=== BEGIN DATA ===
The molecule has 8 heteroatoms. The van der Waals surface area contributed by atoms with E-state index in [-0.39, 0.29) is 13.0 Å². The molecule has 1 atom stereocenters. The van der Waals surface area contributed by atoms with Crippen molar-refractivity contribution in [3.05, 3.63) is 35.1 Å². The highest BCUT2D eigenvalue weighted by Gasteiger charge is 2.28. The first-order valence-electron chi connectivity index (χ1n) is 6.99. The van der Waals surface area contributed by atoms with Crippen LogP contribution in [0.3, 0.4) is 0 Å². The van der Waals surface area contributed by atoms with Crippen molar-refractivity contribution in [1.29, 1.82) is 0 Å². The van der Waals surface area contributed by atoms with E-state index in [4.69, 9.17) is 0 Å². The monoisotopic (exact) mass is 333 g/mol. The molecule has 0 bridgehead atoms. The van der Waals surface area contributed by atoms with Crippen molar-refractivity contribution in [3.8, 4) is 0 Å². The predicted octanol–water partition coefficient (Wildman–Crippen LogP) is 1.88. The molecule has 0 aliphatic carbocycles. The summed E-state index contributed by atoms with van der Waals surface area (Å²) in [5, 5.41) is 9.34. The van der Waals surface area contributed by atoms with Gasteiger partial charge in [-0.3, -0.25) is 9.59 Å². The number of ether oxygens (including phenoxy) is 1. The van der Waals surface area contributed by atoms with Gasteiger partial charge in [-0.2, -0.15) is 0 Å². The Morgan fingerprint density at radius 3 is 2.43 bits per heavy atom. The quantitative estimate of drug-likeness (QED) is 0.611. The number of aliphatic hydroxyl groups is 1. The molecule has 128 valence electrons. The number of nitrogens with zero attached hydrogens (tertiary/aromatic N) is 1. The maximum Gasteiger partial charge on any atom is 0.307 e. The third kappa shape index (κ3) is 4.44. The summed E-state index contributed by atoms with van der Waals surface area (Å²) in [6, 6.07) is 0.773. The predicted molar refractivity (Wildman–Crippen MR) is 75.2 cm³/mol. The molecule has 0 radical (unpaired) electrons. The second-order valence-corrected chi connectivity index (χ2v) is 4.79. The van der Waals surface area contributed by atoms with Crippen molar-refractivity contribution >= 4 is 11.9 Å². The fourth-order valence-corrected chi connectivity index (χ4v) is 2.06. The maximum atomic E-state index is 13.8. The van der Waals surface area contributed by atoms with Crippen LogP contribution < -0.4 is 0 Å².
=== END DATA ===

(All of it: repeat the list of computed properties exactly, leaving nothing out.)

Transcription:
The molecule has 8 heteroatoms. The van der Waals surface area contributed by atoms with E-state index in [-0.39, 0.29) is 13.0 Å². The molecule has 1 atom stereocenters. The van der Waals surface area contributed by atoms with Crippen molar-refractivity contribution in [3.05, 3.63) is 35.1 Å². The highest BCUT2D eigenvalue weighted by Gasteiger charge is 2.28. The first-order valence-electron chi connectivity index (χ1n) is 6.99. The van der Waals surface area contributed by atoms with Crippen LogP contribution in [0.3, 0.4) is 0 Å². The van der Waals surface area contributed by atoms with Crippen molar-refractivity contribution in [1.29, 1.82) is 0 Å². The van der Waals surface area contributed by atoms with E-state index in [4.69, 9.17) is 0 Å². The monoisotopic (exact) mass is 333 g/mol. The molecule has 0 bridgehead atoms. The van der Waals surface area contributed by atoms with Crippen molar-refractivity contribution in [3.8, 4) is 0 Å². The predicted octanol–water partition coefficient (Wildman–Crippen LogP) is 1.88. The molecule has 0 aliphatic carbocycles. The summed E-state index contributed by atoms with van der Waals surface area (Å²) in [5, 5.41) is 9.34. The van der Waals surface area contributed by atoms with Gasteiger partial charge in [-0.3, -0.25) is 9.59 Å². The number of ether oxygens (including phenoxy) is 1. The van der Waals surface area contributed by atoms with Gasteiger partial charge in [-0.2, -0.15) is 0 Å². The Morgan fingerprint density at radius 3 is 2.43 bits per heavy atom. The quantitative estimate of drug-likeness (QED) is 0.611. The number of aliphatic hydroxyl groups is 1. The molecule has 128 valence electrons. The number of nitrogens with zero attached hydrogens (tertiary/aromatic N) is 1. The maximum Gasteiger partial charge on any atom is 0.307 e. The third kappa shape index (κ3) is 4.44. The summed E-state index contributed by atoms with van der Waals surface area (Å²) in [6, 6.07) is 0.773. The predicted molar refractivity (Wildman–Crippen MR) is 75.2 cm³/mol. The molecule has 0 radical (unpaired) electrons. The second-order valence-corrected chi connectivity index (χ2v) is 4.79. The van der Waals surface area contributed by atoms with Crippen molar-refractivity contribution >= 4 is 11.9 Å². The fourth-order valence-corrected chi connectivity index (χ4v) is 2.06. The maximum atomic E-state index is 13.8. The van der Waals surface area contributed by atoms with Crippen LogP contribution < -0.4 is 0 Å².